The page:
state Senate has voted to introduce a bill that would expand the Medicaid
system in the state, but even the sponsor says it faces long odds of becoming law.
The Senate voted 21-9 on Friday, the deadline for bill introductions, to advance the measure sponsored by Sen. Chris Rothfuss, a Laramie Democrat.
Two other Medicaid expansion bills sponsored by the Interim Labor, Health and Social Services Committee died this week in the Senate and the House.
Rothfuss told the Senate his bill would allow Wyoming to keep its Medicaid expansion options open. But speaking after the Senate vote, Rothfuss said he is not sure his bill will get out of the Senate Labor, Health and Social Services Committee, where it was assigned after introduction.
Committee Chairman Charles Scott (R-Casper) has been a vocal opponent of blanket Medicaid expansion.
Expanding the federal program is an essential element of the federal Affordable Care Act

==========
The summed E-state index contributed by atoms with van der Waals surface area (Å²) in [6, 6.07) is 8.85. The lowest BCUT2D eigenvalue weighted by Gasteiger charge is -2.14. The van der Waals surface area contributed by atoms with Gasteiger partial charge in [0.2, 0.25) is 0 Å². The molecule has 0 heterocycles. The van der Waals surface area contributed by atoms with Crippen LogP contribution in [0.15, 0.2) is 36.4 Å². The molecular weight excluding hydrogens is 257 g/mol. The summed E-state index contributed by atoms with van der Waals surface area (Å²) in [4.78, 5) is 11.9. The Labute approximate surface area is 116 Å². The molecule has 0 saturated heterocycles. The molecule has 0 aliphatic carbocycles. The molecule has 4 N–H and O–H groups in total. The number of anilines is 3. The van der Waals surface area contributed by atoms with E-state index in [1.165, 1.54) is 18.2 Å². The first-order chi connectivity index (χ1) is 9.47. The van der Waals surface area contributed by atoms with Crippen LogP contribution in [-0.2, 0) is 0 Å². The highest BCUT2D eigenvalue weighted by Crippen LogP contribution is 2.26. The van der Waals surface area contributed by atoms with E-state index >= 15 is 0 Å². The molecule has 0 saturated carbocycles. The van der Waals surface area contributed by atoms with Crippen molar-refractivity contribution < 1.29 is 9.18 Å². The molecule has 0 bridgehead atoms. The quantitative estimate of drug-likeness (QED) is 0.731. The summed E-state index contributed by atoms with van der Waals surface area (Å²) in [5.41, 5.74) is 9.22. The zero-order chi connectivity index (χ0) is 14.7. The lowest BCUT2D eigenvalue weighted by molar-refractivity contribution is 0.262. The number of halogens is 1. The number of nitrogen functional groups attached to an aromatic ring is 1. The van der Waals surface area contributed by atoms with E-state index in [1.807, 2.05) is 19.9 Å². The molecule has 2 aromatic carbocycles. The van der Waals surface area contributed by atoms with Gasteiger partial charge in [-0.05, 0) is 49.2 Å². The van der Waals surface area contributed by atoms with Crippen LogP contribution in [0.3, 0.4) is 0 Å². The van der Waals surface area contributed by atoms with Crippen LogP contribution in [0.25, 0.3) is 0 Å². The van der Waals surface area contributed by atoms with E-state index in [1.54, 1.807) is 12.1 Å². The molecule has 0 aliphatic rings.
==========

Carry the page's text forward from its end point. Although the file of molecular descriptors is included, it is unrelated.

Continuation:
. Wyoming joined with other states in an unsuccessful challenge of the federal law's requirement that people buy health insurance.
Wyoming last year rejected $50 million in federal funding to extend Medicaid coverage to 17,600 low-income adults. Gov. Matt Mead has continued to oppose Medicaid expansion, saying he doubts federal promises to continue funding.
The Wyoming Health Department projects expanding Medicaid would save Wyoming money. According to the department's figures, the state's Medicaid program likely will need an infusion of nearly $80 million in state general funds in coming years without any expansion, while expansion promises the state nearly $50 million in savings by reducing demand on other programs.
The Wyoming Hospital Association has supported expanding Medicaid. Hospitals in the state currently cover more than $200 million a year in uncompensated care for people who don't have health insurance, according to the association.
Dan Perdue, president of the Wyoming Hospital Association, said this week his group would support any effort to discuss Medicaid expansion in this legislative session.
In addition to saving the state money, Perdue said, "We feel it's good for patients by adding over 17,000 people to the insurance rolls."